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Street food hopping in South Korea!

We compile for you the top 10 must-try Korean street food to have during your stay!

  • Tteobeokki 떡볶이 (spicy rice cakes) with Eomuk 어묵 (Korean fish cake)

Many might already be familiar with the dish Tteokbokki, especially those interested in Korean culture and K-dramas. These spicy rice cakes are shown everywhere and for a reason. This delicacy mixed with various ingredients such as gochujang (red spicy Korean sauce) is consistently ranked in the top 5 most loved street food. Have you already tried the classic tteokbokki? You can now try “Carbonara tteokbokki”, “Curry tteokbokki”, and “Bacon tteokbokki” on the street, delicious twists to the original recipe.

While Eomuk is a popular dish made with dough and powdered fish. Fish cakes are typically dipped in salty soy sauce seasoned with green onions and sesame oil. Fish cake skewers are among the cheapest foods on the street.

  • Gamja Hotdog 감자 핫도그: Korean-style French Fries Corn Dog

This eye-catching Korean street food is actually a combo of fries and hot dog undercover, on a stick!  Gamja means potatoes in Korean, so its name, gamja-hotdog, describes it. The snack can be filled with either sausage or cheese, smothered in a sauce such as ketchup and mayonnaise, or even sprinkled with sugar, so experiment and find your favorite version. Many foreigners recommend it as the must-try Korean street food!

  • Gyeran Ppang 계란빵 : Egg bread

This snack is especially trendy during winter as it is warm and comforting. Gyeran means eggs in Korean, and ppang means bread. Egg bread sounds as simple as the recipe, but the taste is anything as it’s an intriguing mix of sweet and savory. The dough is a mix of flour, baking powder, milk, eggs, butter, sugar, and salt. Then put in a shaped mold, an egg is cracked onto the bread batter to be cooked until golden brown.

  • Soondae 순대: Korean sausage

This Korean blood sausage is known as Tteokbboki’s best friend because they taste incredible together. You can easily find street vendors selling the combo – ‘tteok soon’ (tteok from tteokbokki, soon from soondae). Soondae’s dipping sauces are different depending on the region in Korea in Seoul or Gyeonggi province, street vendors sell them with salt served for dipping while in Busan, they serve it with green chili and ssamjang sauce.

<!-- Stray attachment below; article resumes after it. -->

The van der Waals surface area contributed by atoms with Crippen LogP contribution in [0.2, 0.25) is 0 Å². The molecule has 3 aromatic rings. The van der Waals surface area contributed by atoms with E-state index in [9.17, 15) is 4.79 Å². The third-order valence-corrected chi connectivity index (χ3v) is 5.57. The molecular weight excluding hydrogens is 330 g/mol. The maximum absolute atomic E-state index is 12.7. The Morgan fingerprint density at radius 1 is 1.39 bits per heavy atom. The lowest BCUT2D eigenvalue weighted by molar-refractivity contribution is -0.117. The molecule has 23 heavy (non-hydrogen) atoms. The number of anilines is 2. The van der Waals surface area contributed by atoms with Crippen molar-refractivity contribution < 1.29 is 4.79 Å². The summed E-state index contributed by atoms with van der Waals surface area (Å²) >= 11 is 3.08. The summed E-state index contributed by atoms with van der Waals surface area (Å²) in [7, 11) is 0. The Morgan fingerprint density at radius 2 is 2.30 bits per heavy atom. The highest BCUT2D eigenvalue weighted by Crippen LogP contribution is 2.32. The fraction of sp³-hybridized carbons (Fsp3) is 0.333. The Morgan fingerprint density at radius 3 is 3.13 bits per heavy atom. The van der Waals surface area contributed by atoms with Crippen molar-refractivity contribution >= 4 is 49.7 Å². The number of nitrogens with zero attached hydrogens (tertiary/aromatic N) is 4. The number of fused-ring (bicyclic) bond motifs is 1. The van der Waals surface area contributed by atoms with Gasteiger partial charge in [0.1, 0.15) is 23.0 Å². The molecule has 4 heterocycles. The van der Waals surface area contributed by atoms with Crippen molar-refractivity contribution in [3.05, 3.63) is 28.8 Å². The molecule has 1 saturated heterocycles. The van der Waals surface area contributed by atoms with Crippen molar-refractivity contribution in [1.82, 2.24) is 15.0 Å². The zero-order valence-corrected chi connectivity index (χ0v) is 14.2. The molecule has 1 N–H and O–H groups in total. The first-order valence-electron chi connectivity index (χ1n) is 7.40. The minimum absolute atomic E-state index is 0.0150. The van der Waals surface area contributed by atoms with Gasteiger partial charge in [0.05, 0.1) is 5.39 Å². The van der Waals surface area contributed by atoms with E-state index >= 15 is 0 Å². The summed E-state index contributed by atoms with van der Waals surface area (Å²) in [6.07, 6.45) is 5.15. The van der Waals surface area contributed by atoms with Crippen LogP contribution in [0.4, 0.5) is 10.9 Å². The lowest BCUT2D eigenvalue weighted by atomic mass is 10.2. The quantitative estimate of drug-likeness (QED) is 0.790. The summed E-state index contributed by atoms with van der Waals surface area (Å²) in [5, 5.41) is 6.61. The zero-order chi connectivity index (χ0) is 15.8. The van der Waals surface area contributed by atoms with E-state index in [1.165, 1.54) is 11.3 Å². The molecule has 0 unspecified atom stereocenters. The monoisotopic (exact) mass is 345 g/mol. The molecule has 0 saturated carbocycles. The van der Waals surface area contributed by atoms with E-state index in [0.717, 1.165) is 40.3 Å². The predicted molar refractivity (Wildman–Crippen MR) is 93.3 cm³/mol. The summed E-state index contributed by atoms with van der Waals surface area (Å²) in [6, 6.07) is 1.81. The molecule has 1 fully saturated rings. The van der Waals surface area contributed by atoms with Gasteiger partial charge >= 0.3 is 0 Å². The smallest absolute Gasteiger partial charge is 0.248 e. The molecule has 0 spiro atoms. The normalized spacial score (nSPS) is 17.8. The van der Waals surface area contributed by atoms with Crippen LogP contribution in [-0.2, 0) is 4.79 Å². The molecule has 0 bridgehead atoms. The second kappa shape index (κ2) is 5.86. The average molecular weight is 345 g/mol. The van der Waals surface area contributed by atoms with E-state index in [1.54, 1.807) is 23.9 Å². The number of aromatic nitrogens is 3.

• Mandu 만두: Korean dumplings

Mandu is a Korean dumpling commonly filled with minced meat (usually pork), tofu, green onions, garlic, and glass noodles. In Korea, street food vendors will sell many varieties of Mandu but two types stand out the most: meat dumplings and kimchi dumplings. Each region has its own twist to them, you have to try them all!

  • Hotteok 호떡: Korean sweet pancakes

Another must-try on the list and an unmissable one at that, Hotteok! This sweet snack is filled with golden syrup made from cinnamon, brown sugar, and peanuts. Nowadays, you can enjoy various types of hotteok as street food vendors have replaced the original filling with ice cream or cheese. Busan especially has an original twist to it, by adding various types of nuts making it extra crunchy!

  • Sotteok 소떡: Sausages and Rice cake skewers

Simple yet delicious savory snack! The name Sotteok is once again a perfect description of the snack. ‘So'(소) is for sausage, and ‘tteok’ (떡) means Korean rice cake. Sausages and rice cakes are literally skewered in turns and then fried together. Then, it is coated with either ketchup, mustard, or red pepper paste-based spices making it heavenly to the taste.

  • Hweori Gamja 회오리 감자: Tornado Potatoes

It is also known as tornado potato or spiral potato. This snack is a whole potato shaped into a spiral with a machine, then fried on a skewer and dipped with various seasonings like onion or cheese. Then there is hweori gamja, which has a sausage in the middle – an irresistible crispy snack!

  • Bungeo Ppang 붕어빵: Korean fish-shaped pastry

Anyone interested in Asian culture must have already seen this cutely shaped pastry! Bungeo Ppang is a fish-shaped bread filled with flavors such as custard, red bean paste, cream, and many more. It is regarded as a winter snack in Korea, hence the difficulty to find a street food vendor selling them during the hotter months. However, you can still enjoy a variation in summer – there’s a vanilla ice-cream version of bungeo-ppang called bungeo samanco (붕어 싸만코) easily found in any convenience stores.

  • Ddakkkochi 닭꼬치: Korean chicken skewers

Last but not least, Ddakkochi is a popular grilled chicken skewer. It is traditionally coated with an irresistibly sweet & spicy sauce. Some vendors even pour mustard sauce or mayonnaise over ddakkochi, while others sell a spicy version of it. The latter will surely have you test your spicy food tolerance but if you fancy the challenge, go for bomb-flavored!

Youtube video on the same topic: <here>

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